Summer might have bowed out now for another year – in the UK, where I live at least – but there’s definitely time for an autumn/fall break before the ski season starts (no rest, it’s a big world to explore….!) Reading some of my favourite travel blogs recently I’ve been getting some great ideas for a short trip for Lorna and I before winter sets in – my only stipulation is that there has to be the outside chance of blue skies and a great mix of interest and relaxation on offer. I’ve narrowed it down to a shortlist of five destinations that inspire me. Hopefully they will inspire you too….and if you have any great suggestions of your own I’d love to hear them. Tweet me your tips on @normanpeires…
Cracking Krakow (globalgrasshopper.com)
Eastern Europe is opening up on the tourist map, and it’s really worth exploring some of its cities. But you’ve done Prague, Budapest and Dubrovnik – and the crowds that go with them – then think about a visit to Kraków, one of Poland’s oldest and most picturesque cities. Elle Croft lays out a convincing case for why you should head here – from chowing down on pierogi (local dumplings) and drinking flavoured vodka, made here since the Middle Ages (try the cherry vodka, Wiśniówka for a sweet, yet potent experience) to the grandeur of Europe’s biggest medieval town square and the charm of its UNESCO-listed Old Town. But it’s not all ancient history here, Krakow is now a buzzing spot for arts, culture and nightlife – sample the Polish spirit at haunts such as Forum Przestrzenie (ul. Konopnickiej 28, Kraków), a former hotel now a cafe/club with a small beach by the river, which organises regular concerts, workshops, food, fashion and music fairs.
Istanbul – (intheknowtraveler.com)
East meets West in Istanbul (not Constantinople – I defy you not to start singing the song…), chokk-full of historical influence from its many occupants over the centuries, including Greeks, Persians, Romans and Venetians. Ottoman mosque Aya Sofia, with its distinctive double minaret, is a great starting point from which to orientate yourself in the city – start here and follow Steve Smith as he takes you on a journey through the city’s archaeological delights. From the vast Basilica Cistern to the Hippodrome. The layers of history rest on top of each other like sheets of tissue paper in this ancient treasure trove here – even the busiest weekend break will leave you feeling you haven’t quite seen enough…and ready to come back for more.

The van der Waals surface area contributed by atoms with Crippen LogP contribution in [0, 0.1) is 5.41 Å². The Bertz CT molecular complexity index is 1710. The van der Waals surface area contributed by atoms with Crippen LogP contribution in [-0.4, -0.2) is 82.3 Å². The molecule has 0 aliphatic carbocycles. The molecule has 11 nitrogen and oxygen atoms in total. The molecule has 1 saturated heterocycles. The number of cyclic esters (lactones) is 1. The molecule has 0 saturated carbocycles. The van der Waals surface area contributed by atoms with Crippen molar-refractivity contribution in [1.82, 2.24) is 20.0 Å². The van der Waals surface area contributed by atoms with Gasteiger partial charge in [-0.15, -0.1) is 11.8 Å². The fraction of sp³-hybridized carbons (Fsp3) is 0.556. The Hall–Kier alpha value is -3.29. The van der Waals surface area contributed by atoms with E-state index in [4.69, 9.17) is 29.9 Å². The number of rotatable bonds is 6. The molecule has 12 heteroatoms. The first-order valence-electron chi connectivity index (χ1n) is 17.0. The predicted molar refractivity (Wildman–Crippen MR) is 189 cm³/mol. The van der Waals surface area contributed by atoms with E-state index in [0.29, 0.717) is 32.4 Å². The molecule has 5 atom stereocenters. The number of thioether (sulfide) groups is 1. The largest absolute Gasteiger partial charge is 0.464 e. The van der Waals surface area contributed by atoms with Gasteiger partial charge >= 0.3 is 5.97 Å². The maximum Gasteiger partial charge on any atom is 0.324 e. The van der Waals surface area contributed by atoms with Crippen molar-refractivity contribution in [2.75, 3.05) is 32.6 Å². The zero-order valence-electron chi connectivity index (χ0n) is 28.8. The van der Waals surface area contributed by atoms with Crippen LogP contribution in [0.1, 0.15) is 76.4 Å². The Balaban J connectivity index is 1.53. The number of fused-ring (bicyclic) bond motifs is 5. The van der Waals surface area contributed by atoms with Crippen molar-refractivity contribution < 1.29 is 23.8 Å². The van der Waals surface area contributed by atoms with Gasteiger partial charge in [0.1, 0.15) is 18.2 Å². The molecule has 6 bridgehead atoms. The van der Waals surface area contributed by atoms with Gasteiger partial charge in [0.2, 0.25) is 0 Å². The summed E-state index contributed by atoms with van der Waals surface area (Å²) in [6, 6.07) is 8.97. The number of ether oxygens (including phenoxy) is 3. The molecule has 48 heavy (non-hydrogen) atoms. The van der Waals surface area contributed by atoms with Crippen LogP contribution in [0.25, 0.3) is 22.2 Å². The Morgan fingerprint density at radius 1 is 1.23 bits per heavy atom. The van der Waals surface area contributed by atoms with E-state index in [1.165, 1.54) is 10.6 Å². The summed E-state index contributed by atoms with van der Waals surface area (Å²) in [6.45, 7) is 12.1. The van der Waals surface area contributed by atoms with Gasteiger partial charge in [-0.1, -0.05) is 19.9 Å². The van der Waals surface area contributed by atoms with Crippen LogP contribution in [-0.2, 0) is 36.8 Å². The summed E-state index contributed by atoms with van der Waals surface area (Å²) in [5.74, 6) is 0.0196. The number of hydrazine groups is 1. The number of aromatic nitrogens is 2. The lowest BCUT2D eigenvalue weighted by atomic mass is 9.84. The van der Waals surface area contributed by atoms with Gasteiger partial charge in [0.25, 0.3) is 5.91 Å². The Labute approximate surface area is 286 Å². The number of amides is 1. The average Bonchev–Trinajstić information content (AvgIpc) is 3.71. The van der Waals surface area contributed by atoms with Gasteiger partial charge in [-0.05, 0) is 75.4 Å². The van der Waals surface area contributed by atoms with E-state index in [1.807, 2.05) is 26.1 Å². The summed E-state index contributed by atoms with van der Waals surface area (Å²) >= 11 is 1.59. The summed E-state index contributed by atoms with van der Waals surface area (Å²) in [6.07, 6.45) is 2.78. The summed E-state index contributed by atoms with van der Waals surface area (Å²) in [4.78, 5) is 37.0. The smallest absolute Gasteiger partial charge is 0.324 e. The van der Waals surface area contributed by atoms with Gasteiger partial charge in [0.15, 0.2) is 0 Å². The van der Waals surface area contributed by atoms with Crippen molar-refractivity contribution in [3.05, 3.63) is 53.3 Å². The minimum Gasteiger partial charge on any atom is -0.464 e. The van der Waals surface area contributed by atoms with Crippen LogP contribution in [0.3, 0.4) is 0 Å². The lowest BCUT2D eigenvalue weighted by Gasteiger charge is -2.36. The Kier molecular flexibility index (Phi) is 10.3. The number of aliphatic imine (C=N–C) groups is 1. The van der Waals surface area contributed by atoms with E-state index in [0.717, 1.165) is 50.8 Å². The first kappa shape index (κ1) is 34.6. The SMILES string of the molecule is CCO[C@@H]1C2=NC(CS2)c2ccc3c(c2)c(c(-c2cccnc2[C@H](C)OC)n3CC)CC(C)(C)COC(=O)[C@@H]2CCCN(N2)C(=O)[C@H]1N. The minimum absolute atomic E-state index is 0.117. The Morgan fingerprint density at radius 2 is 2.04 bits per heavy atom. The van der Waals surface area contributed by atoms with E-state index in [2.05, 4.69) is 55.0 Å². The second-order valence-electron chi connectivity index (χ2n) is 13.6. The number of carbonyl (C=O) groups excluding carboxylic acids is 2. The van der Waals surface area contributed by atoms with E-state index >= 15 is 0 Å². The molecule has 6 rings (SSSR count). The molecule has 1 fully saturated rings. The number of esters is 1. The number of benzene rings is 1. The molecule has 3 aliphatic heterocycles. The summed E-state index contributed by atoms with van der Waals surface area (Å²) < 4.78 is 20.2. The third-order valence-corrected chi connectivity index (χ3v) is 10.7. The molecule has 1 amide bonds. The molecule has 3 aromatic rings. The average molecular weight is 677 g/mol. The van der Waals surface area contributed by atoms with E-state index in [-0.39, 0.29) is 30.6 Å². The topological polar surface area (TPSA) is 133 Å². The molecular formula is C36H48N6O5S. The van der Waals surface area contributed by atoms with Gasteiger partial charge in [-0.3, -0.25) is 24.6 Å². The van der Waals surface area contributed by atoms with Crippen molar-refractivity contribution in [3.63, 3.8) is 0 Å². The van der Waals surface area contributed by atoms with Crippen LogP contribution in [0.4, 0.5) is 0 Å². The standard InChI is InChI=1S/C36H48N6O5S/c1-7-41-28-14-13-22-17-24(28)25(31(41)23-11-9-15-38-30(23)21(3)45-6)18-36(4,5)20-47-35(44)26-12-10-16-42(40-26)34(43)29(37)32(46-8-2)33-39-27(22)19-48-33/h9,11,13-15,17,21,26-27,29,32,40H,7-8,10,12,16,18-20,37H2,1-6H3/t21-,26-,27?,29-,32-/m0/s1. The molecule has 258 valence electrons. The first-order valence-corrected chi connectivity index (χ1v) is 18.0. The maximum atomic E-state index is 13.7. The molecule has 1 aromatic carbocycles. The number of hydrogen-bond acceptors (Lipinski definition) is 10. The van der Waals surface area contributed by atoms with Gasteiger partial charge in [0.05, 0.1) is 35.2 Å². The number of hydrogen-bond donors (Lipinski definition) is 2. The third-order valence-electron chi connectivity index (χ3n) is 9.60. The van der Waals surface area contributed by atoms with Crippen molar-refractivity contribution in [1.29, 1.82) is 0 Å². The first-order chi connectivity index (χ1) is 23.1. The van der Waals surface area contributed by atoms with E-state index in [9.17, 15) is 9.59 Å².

Roaring Reyjkavik – (shandypockets.com)
By turns curious, fun and a sensory jolt, Iceland’s capital is a couple of hours flight – and a world away – from the UK (and a handy stopover on many trans-atlantic flights to the east coast of the US). It’s a strange mix; part giant fishing village, part hub of quirky cool – don’t expect grand buildings or ancient monuments, rather trendy bars, interesting little shops, a good sense of humour from locals with impeccable English and the general sense that you’re not quite sure what’s going on and where. An invigorating mix, all cradled by some of the most dramatic and uncompromising scenery in the northern hemisphere; all glaciers, volcanoes and the thrashing Atlantic. Richard Asher paints an evocative and humorous portrait of his visit to Reykjavik that perfectly sums up the contradictions and curiosities of a first visit to this fascinating city.
Sensational Seville – (travelblat.com)
If there’s anywhere in Europe that you’re likely to get some autumnal sun in it’s got to be southern Spain, and Seville is a great choice for a destination to top up the rays. Think of the ancient capital of the Andalusia region and the first things that come to mind are flamenco dance (if you want to see the best, head for the Triana neighbourhood), its Moorish history, exemplified physically in the ornate Alcázar castle complex that dominates the skyline, and oranges – ripened to sweetness by it’s scorching summer weather. But there are so many other layers to the city to uncover. Lily Berns lays out five unusual things to see and do in Seville, from the stunning Art Deco Plaza de Espana, with its rowing boats to the Metropol Umbrella installation and the cool shade of the Maria Luisa Park. All in all, the city is the perfect love letter for a romantic weekend away.
Spectacular Snowdonia – (britainoutdoors.co.uk)
By contrast, probably the least likely place in Europe to get some last autumn sun is North Wales, but we’ll forgive it that for its incredible beauty; jagged mountains (including the eponymous Snowdonia, the highest mountain in Wales and England), soft sandy beaches, glassy lakes, rugged cliffs and valleys cut deep into local stone. Lowenna Pascoe extolls the virtues of Snowdonia for those who want an active break and some of the freshest air around. The National Park offers all manner of energetic pursuits – from white water rafting to climbing. But if you just want to relax, take a gentle stroll or two to take in the scenery (the area is superb for all types and lengths of walks) and then try out Britain’s longest heritage railway – the Talyllyn Railway, passing the breathtaking Dolgoch falls. Round off your day with a glass of wine by a roaring fire in one of the area’s boutique hotels (http://www.rarebits.co.uk/ offers quality properties with character throughout Wales) – well, if you can’t beat autumn, then join it!